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Forecasting New Gas Users

Fortnightly Magazine - February 1 1995

affected medium-sized customers more than small firms. That result agreed with observations by Boston Gas's marketing staff that environmental concern was the primary reason driving medium-sized commercial firms and organizations to replace old oil-fired equipment with gas-burning units.

The oil/gas price ratio affects inflow of applications in every customer class. But the ratio plays the primary role in predicting how often large-volume customers will seek out fuel-switching. The environmental factor was statistically insignificant for large customers. Does that mean that large establishments ignore environmental issues? Certainly not. They just behave differently. Large firms tend to be well educated; they are aware of trends in regulations and plan ahead. They can also afford installation of air filters and other pollution abatement technologies. The cost of these technologies is (in some sense) an addition to the oil cost. Thus, the oil/gas price ratio indirectly takes that additional cost into account, eliminating the need in a special (artificial) environmental factor.How Many Will Switch?

Of course, after a prospective customer inquires about fuel-switching, the key question remains: Will the customer say "yes" and actually install gas-fired equipment?

Discret choice analysis showed that the probability of actual fuel conversion by small- or medium-sized prospective customers is largely a function of the economy, reflected by the unemployment rate. For large-volume customers, the most important variable is the anticipated change in the unemployment rate (unemployment rate for the next year minus the rate for the current year). It seems as though large-volume customers arrive at their fuel-switching decisions based upon the future state of the economy. These customers will make more conversions if they believe the unemployment rate will fall during the next year.

In many cases, especially for large-volume customers, the time period between the inquiry date and the gas-on date (project completion time) exceeds one year. For forecasting purposes we will want to know in what year a prospective new customer will start buying gas. Therefore, we analyzed distribution of the completion time.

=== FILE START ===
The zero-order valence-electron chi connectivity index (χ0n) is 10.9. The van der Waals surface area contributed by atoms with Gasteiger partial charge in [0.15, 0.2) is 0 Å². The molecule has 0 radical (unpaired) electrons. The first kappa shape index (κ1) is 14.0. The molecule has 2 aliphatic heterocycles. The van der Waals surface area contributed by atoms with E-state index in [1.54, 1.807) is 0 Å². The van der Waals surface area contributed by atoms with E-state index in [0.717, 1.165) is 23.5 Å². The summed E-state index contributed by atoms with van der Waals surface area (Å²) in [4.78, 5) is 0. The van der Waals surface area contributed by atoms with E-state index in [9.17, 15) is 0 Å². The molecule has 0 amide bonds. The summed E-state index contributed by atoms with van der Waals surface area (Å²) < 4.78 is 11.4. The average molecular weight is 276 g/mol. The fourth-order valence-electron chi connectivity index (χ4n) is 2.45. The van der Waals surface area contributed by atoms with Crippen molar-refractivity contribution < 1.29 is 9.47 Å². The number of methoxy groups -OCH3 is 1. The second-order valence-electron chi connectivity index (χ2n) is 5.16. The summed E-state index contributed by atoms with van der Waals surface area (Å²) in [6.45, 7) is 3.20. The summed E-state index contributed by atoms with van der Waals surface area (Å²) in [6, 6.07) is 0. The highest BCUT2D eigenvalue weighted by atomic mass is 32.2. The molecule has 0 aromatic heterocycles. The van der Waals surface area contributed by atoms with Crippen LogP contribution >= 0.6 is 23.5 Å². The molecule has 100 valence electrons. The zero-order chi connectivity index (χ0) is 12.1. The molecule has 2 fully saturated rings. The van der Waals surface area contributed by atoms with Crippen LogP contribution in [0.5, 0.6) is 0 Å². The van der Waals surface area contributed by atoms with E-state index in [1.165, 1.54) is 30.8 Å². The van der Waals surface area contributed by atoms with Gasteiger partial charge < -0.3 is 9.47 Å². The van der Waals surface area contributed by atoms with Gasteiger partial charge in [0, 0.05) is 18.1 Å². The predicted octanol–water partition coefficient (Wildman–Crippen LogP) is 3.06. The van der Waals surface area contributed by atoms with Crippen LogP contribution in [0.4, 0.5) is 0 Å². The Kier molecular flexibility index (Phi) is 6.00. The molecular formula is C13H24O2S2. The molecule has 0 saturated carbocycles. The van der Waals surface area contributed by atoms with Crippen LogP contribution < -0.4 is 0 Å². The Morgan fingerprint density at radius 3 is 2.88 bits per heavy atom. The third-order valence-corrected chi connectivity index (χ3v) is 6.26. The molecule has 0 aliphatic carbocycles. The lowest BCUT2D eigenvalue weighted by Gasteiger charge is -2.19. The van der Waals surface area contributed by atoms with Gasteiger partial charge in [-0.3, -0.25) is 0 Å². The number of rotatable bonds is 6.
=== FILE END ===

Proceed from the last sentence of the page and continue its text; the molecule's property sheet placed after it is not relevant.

All told, the combination of formulas we derived from our statistical analysis of customer inquiries, final conversion decisions, and timing of actual equipment installation provides Boston Gas with a reliable model for forecasting the inflow of new C/I customers switching to natural gas from competing fuels. The comparison of the model estimates with the actual equipment installations (Table 2) demonstrates that the model simulates reality quite well. The errors, with one exception, do not exceed 10 percent. And in 50 percent of the cases they fall inside the 2-percent interval. The 1993 (test year) projection estimates are close to actual results. Even the 9-percent deviation for large-vloume establishments does not look high, taking into account that the estimate of 36 is not too far from the actual count of 33.Alexander Lonshteyn, PhD, is supervisor, business forecast and analysis, Boston Gas Co.

Possible Callouts:

Environmental worries prompted more inquiries from medium-sized customers than from small firms; large firms reacted only to the oil/gas price ratio.Large-volume customers actually convert to gas when they see unemployment rates dropping.Table 1

Annual Fuel-Switching Inquiries to Boston Gas Co.

(Actual